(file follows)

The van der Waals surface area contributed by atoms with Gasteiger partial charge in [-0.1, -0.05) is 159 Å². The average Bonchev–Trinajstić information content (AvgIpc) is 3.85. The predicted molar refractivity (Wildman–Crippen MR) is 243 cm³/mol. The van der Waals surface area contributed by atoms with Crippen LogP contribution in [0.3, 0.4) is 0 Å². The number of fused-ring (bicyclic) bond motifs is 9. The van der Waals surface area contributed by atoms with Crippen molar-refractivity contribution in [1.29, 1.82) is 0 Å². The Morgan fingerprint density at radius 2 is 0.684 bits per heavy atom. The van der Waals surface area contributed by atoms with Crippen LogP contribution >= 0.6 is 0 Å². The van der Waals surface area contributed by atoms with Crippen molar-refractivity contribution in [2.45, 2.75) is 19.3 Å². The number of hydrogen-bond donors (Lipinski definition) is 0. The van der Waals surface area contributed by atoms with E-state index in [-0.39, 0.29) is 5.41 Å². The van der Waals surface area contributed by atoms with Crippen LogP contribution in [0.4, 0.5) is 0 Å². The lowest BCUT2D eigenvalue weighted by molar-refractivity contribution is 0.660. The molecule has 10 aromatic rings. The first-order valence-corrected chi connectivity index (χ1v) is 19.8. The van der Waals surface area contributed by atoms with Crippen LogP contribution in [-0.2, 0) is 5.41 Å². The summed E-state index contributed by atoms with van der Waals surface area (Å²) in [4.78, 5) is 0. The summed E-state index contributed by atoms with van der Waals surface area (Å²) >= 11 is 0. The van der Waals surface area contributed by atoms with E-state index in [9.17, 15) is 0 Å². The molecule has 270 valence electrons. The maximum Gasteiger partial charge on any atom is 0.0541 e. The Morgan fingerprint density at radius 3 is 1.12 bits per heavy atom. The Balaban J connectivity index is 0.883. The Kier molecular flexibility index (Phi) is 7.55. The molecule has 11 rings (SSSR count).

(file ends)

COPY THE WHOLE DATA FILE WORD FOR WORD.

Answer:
The van der Waals surface area contributed by atoms with Gasteiger partial charge in [-0.1, -0.05) is 159 Å². The average Bonchev–Trinajstić information content (AvgIpc) is 3.85. The predicted molar refractivity (Wildman–Crippen MR) is 243 cm³/mol. The van der Waals surface area contributed by atoms with Crippen LogP contribution in [0.3, 0.4) is 0 Å². The number of fused-ring (bicyclic) bond motifs is 9. The van der Waals surface area contributed by atoms with Crippen molar-refractivity contribution in [1.29, 1.82) is 0 Å². The Morgan fingerprint density at radius 2 is 0.684 bits per heavy atom. The van der Waals surface area contributed by atoms with Crippen LogP contribution >= 0.6 is 0 Å². The van der Waals surface area contributed by atoms with Crippen molar-refractivity contribution in [2.45, 2.75) is 19.3 Å². The number of hydrogen-bond donors (Lipinski definition) is 0. The van der Waals surface area contributed by atoms with E-state index in [-0.39, 0.29) is 5.41 Å². The van der Waals surface area contributed by atoms with Crippen LogP contribution in [0.4, 0.5) is 0 Å². The lowest BCUT2D eigenvalue weighted by molar-refractivity contribution is 0.660. The molecule has 10 aromatic rings. The first-order valence-corrected chi connectivity index (χ1v) is 19.8. The van der Waals surface area contributed by atoms with Crippen LogP contribution in [-0.2, 0) is 5.41 Å². The summed E-state index contributed by atoms with van der Waals surface area (Å²) in [4.78, 5) is 0. The summed E-state index contributed by atoms with van der Waals surface area (Å²) >= 11 is 0. The van der Waals surface area contributed by atoms with E-state index in [9.17, 15) is 0 Å². The molecule has 270 valence electrons. The maximum Gasteiger partial charge on any atom is 0.0541 e. The Morgan fingerprint density at radius 3 is 1.12 bits per heavy atom. The Balaban J connectivity index is 0.883. The Kier molecular flexibility index (Phi) is 7.55. The molecule has 11 rings (SSSR count).